Recent studies of emissions from smallholder farms in India identify climate-smart farming practices that increase food security while decreasing emission intensities.
The Environmental Defense Fund (EDF), India's Fair Climate Network, and a diverse set of partners and other stakeholders recently released a body of work describing ongoing efforts and important opportunities to expand climate-smart agriculture in India.
In a blog about their findings, lead author Kritee summarizes findings in groundnut crops with exciting potential in climate-smart agriculture.
Integrated nutrient management led to a number of benefits in a drought-hit year, including a 40-60% reduction in total nitrogen fertilizer use, increased crop yield by 35-50%, and net profit by 70-120% – while decreasing GHG emission intensity (per unit yield) by 50%.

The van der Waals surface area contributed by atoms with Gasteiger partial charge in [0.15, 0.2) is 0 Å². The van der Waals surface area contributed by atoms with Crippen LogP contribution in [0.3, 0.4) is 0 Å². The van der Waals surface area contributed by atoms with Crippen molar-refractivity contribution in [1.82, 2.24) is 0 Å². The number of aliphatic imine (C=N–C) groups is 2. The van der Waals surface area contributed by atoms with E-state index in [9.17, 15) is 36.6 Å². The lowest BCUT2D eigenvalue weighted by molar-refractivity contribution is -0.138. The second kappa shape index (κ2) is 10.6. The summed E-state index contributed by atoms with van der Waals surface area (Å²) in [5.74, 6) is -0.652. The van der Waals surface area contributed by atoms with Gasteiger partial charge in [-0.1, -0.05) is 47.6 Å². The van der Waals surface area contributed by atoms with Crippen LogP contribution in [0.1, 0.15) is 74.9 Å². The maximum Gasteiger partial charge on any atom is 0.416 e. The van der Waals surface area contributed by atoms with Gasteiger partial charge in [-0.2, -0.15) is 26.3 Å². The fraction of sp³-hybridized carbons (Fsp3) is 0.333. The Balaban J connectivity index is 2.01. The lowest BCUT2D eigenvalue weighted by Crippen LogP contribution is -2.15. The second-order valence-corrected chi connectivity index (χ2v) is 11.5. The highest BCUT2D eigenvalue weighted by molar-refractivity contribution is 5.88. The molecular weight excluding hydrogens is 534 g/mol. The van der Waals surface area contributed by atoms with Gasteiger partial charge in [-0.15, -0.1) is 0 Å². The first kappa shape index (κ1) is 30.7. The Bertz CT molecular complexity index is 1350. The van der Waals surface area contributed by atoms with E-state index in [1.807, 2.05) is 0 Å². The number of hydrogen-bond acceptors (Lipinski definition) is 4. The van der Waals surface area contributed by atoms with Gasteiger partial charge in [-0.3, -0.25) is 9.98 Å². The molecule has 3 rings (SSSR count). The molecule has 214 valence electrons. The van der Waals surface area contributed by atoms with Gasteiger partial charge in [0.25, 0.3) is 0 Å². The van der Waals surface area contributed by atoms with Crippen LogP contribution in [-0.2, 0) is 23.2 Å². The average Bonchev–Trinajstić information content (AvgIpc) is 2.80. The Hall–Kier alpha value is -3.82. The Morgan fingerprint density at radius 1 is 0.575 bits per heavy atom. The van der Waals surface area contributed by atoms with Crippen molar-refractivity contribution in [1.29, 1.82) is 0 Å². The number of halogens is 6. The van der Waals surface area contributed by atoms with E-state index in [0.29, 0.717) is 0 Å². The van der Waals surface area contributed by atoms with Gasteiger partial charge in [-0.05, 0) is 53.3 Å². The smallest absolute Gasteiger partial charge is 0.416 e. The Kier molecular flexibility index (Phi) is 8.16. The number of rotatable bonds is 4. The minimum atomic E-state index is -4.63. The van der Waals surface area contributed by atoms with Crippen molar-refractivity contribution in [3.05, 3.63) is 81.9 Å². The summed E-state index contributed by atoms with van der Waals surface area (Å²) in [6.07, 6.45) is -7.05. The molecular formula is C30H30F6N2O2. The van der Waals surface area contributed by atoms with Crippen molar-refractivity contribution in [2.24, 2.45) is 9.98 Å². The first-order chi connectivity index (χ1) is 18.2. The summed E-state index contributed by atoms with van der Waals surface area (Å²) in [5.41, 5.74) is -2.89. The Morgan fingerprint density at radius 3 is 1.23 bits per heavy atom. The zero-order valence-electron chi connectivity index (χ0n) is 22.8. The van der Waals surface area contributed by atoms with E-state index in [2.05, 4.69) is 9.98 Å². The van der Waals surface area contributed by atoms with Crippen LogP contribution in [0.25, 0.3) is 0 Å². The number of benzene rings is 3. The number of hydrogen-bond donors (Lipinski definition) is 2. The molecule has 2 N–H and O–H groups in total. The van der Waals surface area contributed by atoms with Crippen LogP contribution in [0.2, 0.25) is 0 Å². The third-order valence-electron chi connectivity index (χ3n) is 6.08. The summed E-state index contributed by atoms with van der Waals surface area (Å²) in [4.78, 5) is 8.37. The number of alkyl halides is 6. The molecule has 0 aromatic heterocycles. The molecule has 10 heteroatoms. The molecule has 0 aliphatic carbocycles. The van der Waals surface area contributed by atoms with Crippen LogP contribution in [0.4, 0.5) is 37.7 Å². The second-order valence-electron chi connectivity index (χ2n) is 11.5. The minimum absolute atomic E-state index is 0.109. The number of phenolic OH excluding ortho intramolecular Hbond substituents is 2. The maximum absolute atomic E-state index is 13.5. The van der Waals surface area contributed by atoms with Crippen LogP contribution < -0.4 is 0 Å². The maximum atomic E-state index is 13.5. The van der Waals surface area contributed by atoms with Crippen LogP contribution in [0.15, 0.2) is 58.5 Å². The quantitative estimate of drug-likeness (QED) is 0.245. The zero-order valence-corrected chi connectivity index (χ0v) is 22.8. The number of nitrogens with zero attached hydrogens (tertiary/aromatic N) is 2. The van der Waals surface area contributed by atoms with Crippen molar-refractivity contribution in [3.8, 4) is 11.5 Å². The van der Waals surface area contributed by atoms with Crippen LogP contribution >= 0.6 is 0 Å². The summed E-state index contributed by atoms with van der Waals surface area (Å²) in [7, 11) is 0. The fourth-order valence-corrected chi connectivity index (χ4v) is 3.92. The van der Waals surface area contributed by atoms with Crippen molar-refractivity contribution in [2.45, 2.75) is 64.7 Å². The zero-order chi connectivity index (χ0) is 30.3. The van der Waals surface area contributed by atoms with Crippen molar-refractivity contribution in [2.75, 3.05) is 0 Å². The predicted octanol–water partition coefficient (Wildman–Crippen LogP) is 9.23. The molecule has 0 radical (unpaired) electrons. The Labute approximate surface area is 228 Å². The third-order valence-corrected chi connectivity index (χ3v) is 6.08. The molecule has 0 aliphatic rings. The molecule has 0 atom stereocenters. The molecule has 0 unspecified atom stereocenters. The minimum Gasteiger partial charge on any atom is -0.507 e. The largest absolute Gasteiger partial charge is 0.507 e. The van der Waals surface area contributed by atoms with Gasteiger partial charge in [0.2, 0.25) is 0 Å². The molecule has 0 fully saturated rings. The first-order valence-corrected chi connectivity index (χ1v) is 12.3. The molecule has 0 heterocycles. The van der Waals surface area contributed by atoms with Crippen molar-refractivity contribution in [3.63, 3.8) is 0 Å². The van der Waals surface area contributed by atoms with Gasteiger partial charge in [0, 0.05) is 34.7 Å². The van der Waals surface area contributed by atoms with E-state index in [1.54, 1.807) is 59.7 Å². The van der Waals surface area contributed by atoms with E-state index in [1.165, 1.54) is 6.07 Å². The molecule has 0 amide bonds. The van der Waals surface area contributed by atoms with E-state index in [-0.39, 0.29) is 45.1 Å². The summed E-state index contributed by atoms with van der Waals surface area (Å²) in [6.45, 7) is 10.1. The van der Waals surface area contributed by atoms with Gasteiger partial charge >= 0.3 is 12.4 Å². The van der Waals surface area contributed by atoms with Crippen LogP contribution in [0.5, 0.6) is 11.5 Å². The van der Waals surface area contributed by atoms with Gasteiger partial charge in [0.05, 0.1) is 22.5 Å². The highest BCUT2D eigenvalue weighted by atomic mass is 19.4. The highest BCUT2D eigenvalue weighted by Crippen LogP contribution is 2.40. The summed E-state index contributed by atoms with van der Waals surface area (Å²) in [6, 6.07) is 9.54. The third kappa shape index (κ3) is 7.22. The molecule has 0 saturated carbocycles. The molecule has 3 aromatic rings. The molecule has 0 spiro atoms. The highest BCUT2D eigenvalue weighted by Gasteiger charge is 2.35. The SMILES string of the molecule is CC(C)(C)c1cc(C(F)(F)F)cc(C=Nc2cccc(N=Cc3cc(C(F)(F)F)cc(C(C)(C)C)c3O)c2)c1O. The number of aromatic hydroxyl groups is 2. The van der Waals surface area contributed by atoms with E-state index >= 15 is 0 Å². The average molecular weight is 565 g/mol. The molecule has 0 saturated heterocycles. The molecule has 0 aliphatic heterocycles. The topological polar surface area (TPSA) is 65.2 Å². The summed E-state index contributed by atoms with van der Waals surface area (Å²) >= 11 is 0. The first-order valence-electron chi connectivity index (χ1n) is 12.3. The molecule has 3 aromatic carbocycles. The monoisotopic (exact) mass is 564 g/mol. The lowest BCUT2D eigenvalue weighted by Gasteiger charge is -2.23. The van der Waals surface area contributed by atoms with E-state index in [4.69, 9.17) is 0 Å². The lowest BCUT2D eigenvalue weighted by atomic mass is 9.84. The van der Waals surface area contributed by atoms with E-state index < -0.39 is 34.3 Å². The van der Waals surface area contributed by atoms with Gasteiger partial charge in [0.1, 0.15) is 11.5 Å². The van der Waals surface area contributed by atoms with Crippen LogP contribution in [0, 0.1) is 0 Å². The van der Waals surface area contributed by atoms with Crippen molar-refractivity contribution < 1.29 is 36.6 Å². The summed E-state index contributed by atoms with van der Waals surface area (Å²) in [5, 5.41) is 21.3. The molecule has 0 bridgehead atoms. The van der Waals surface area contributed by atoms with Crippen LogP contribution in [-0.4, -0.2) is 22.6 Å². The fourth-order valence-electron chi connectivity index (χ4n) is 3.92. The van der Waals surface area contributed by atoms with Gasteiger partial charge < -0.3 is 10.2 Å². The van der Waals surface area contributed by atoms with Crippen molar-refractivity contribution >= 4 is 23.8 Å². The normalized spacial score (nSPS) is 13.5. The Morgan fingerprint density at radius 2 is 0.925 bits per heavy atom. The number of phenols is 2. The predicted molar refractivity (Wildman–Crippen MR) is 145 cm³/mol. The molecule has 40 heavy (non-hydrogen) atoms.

After developing an emissions sampling methodology (described in Carbon Management), they also found that emission factors of groundnuts could be 2%, more than twice as much as those estimated by the Intergovernmental Panel on Climate Change (IPCC) and the 0.58% estimated by the Government of India for upland crops, indicating a strong need to revise estimates.
Nutrient Cycling in Agroecosystems article: Groundnut cultivation in semi-arid peninsular India for yield scaled nitrous oxide emission reduction
EDF’s work in India: Development while fighting climate change